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The Language of the Culinary Profession

1066 and All That

And swine is good Saxon, said the Jester; but how call you the sow when she is flayed, and drawn, and quartered and hung up by the heels, like a traitor? Pork, answered the swineherd. I am very glad every fool knows that too, said Wamba, and pork, I think, is good Norman-French; and so when the brute lives, and is in the charge of a Saxon slave, she goes by her Saxon name, but becomes a Norman, and is called pork when she is carried to the Castle-hall to feast among the nobles; what dost thou think of this, friend Gurth, ha?

(Walter Scott. Ivanhoe)cott. Ivanhoe)

The influence of the French culinary tradition on the English language of cooking started with the Norman Conquest (1066) and has continued uninterrupted over the centuries. After the Conquest it was, of course, particularly in the context of cuisine of the ruling classes that French predominated. The first cookbook from Britain is the twelfth-century volume by Alexander Neckham, an Augustinian canon who was a native of St Albans (1157-1217) and later a teacher at the University of Paris. The work prescribes for the high rank families. It rarely uses any English terms for cooking, Latin and Norman-French being the languages employed.  Other major works on early English cooking also prescribe for the ruling classes. A vellum roll called Forme of Cury, supposedly written by the cook of Richard II, as well as The Noble Book of Cookery, cater for and describe royal and aristocratic entertainment.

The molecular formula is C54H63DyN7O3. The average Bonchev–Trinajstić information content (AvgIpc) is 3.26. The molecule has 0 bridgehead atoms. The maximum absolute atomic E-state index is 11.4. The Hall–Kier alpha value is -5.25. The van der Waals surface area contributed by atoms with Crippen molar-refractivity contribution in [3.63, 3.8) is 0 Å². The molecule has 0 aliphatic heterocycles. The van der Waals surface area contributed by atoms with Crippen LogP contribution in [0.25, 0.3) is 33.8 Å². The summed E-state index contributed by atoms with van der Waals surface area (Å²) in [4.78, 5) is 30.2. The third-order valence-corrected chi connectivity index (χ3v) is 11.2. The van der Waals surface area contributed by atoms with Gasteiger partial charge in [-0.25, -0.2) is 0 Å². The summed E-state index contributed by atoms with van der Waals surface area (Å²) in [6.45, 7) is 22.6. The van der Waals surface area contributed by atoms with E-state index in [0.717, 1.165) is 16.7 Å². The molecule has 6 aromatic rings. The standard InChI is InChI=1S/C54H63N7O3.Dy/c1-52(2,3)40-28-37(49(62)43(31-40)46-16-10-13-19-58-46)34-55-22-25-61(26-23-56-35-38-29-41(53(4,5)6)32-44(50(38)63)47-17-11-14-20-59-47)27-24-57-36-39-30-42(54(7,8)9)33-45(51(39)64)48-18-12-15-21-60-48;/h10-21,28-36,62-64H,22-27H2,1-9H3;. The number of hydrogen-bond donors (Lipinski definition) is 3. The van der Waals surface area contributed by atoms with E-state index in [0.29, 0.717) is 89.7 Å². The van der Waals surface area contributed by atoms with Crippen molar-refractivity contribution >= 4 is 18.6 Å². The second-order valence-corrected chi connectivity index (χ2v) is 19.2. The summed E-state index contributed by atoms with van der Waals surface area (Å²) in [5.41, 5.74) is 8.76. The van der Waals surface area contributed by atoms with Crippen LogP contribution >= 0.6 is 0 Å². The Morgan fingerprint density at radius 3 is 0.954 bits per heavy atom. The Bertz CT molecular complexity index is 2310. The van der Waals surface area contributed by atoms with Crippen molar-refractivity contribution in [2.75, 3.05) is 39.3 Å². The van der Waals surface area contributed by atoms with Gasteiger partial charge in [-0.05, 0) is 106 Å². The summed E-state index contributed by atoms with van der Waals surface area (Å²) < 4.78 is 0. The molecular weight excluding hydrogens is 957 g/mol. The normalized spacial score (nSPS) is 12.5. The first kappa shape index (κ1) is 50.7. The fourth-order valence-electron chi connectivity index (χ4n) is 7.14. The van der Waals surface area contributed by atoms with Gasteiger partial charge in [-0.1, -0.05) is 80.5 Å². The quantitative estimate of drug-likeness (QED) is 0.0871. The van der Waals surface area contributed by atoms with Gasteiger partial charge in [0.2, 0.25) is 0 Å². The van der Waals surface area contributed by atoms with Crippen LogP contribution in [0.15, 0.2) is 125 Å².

The Norman-French predominance in cooking matters has become epitomized in the oft-noted but nonetheless remarkable contrast between the Anglo-Saxon origin of most of the words for live animals (e.g., cow, calf, deer, sheep, pig) and the French derivation of the corresponding terms for the flesh of these animals as it appears in the butchers shop or on the table (e.g., beef, veal, venison, mutton, pork). The usual explanation of these divergences is that, after the Conquest, the Normans left the care of the animals to their Saxon menials, who went on using the old names for the live creatures. The meat went to the tables of the Norman masters and was named with the words they knew. Walter Scott gave this idea currency in Ivanhoe. Not all the meat went to the Normans: the less favoured portions, the offal, went to the lower orders and we still talk of oxtail, calf's liver, sheep's head and pig's kidneys, for instance.





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